DeFrenza a leading man

Senior pitcher, who is also an actor in Estancia's drama program, helped lead Eagles to their first league title since 1991.

May 21, 2010|By David Carrillo PeƱaloza

Marc DeFrenza said he hasn't felt nervous since he joined the drama club at Estancia High. Performing in front of people is what he lives to do.

"I'm just kind of used to everybody having their eyes on me," said DeFrenza, who is in his third year acting at the school.

DeFrenza is one act you don't want to miss on stage or on the mound.

He'll make you laugh in a sketch comedy. Even when the senior doesn't have to be in character, he can still turn in a great performance in spikes.


The next show for DeFrenza is a debut for him and a long-awaited one for Estancia. The Eagles (17-10) today play their first CIF Southern Section baseball playoff game in 16 years.

DeFrenza is going to start against Colony of Ontario in a Division IV first-round game at 3:15 p.m. Is there a better pitcher to get the nod for Estancia than one with the nickname "Drama?"

Coach Matt Sorensen gave DeFrenza the name. He has experienced plenty of DeFrenza's antics during his three seasons in charge.

It all began in Sorensen's first season. With a team coming off a last-place finish in the Orange Coast League, practice was a must in order to improve.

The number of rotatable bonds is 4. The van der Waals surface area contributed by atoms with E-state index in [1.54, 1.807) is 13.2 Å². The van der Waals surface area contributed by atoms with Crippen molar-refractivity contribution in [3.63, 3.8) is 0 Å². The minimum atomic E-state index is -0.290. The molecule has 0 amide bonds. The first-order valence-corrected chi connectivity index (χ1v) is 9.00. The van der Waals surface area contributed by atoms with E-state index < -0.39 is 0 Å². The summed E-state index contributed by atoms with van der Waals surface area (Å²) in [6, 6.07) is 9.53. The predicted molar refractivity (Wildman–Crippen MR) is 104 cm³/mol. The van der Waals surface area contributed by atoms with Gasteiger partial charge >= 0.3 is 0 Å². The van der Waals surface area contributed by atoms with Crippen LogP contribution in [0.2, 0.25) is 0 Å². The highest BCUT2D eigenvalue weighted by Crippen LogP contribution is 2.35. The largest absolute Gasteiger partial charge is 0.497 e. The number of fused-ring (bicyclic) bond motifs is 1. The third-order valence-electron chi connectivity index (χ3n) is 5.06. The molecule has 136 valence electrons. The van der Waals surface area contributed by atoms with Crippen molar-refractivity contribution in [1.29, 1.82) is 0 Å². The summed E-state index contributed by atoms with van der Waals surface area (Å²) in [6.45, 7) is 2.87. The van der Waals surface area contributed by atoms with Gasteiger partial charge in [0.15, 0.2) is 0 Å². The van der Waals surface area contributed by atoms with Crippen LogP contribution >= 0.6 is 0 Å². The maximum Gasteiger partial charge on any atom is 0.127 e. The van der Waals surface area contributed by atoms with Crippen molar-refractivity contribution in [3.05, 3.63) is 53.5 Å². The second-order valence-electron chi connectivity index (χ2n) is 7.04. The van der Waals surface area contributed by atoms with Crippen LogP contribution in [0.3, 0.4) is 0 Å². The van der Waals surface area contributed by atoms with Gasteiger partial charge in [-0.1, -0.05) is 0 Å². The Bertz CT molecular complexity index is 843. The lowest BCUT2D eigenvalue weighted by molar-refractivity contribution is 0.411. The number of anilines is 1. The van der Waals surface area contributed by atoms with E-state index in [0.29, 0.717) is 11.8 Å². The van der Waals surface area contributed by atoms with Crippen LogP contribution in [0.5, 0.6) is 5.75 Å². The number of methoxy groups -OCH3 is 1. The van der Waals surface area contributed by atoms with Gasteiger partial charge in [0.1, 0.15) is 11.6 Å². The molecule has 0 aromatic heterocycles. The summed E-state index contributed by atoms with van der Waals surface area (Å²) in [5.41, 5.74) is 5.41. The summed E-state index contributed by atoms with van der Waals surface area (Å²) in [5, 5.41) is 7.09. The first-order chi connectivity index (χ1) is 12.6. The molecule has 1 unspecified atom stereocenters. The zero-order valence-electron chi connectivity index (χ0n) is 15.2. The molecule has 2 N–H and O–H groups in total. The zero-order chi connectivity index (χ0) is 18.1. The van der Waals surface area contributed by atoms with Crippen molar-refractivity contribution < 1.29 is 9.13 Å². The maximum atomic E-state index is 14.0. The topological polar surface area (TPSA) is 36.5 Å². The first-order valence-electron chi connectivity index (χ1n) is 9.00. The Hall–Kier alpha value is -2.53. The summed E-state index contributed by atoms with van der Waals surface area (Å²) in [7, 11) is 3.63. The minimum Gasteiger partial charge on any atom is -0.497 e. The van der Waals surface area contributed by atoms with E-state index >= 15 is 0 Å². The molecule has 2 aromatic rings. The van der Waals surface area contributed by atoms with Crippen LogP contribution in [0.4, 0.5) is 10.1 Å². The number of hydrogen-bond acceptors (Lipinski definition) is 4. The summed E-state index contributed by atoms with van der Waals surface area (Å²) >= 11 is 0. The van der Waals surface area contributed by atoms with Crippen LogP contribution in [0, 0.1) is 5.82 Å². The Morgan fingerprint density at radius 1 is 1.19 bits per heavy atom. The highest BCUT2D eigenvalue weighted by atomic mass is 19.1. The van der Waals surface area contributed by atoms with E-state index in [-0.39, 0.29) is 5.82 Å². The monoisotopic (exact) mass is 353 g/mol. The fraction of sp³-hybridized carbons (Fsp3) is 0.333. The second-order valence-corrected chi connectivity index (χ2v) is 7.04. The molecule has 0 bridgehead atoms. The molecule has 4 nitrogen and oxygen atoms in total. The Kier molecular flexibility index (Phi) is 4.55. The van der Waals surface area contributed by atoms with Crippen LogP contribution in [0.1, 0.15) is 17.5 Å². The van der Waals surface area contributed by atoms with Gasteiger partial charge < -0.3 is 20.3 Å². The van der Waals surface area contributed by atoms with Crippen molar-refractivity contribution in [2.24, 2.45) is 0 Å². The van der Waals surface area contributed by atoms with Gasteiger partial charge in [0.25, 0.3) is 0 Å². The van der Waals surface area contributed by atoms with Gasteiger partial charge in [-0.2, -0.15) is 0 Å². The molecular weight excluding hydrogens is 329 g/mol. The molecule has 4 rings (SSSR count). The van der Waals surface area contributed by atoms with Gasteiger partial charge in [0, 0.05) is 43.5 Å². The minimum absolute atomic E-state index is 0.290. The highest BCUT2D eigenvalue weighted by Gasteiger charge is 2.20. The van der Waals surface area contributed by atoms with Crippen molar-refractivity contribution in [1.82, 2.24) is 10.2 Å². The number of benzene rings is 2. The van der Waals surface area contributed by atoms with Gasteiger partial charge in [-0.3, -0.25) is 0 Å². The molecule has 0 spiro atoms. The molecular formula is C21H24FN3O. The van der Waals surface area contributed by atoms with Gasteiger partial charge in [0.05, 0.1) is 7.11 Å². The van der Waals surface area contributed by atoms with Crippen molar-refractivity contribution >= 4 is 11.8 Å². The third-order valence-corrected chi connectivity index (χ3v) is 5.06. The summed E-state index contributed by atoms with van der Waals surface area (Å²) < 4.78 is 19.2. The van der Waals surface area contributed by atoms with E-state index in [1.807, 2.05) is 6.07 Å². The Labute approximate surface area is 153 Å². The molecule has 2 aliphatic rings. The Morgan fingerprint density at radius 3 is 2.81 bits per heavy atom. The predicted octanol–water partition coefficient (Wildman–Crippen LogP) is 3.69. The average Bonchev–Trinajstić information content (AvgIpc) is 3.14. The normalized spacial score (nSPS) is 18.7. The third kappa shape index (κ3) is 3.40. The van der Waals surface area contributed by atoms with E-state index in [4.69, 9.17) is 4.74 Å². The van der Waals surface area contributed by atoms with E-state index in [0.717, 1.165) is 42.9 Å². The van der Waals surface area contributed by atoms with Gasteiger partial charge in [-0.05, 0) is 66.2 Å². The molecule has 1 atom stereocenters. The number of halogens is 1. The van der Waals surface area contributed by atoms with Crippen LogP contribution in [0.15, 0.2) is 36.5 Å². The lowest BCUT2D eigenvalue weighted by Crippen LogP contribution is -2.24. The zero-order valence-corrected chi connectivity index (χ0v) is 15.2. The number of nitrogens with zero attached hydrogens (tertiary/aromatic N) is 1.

Somehow, a baseball practice got in the way of a different practice DeFrenza planned to attend that day two years ago.

The excuse DeFrenza gave to leave the diamond early was one Sorensen never heard a player use before. Sorensen has been around the game for some time, starring at Warren High in Downey in the mid 1990s and at Cal State Fullerton later that decade.

Sorensen was left stunned by DeFrenza's reason to take off.

"Hey, do you mind if I leave early?" DeFrenza asked Sorensen.

"What?" Sorensen responded.

"I have drama rehearsal," DeFrenza said.

That was the first time Sorensen heard of a drama kid involved in baseball.

"He was just a squirrelly sophomore at the time, so I told him, 'I'm not going to make anything mandatory. This is your life. This is your decision,' " said Sorensen, who saw DeFrenza walk away. "Kind of the situation here, it's a small school, and pretty much anybody who comes out for the baseball team makes the team."

It wasn't as easy for DeFrenza to just show up and play the next season.

He failed to get his act together in the classroom. Grades stopped him as a junior.

The only uniform DeFrenza wore was the one in school plays. With a grade-point average below 2.0, DeFrenza was academically ineligible to play.

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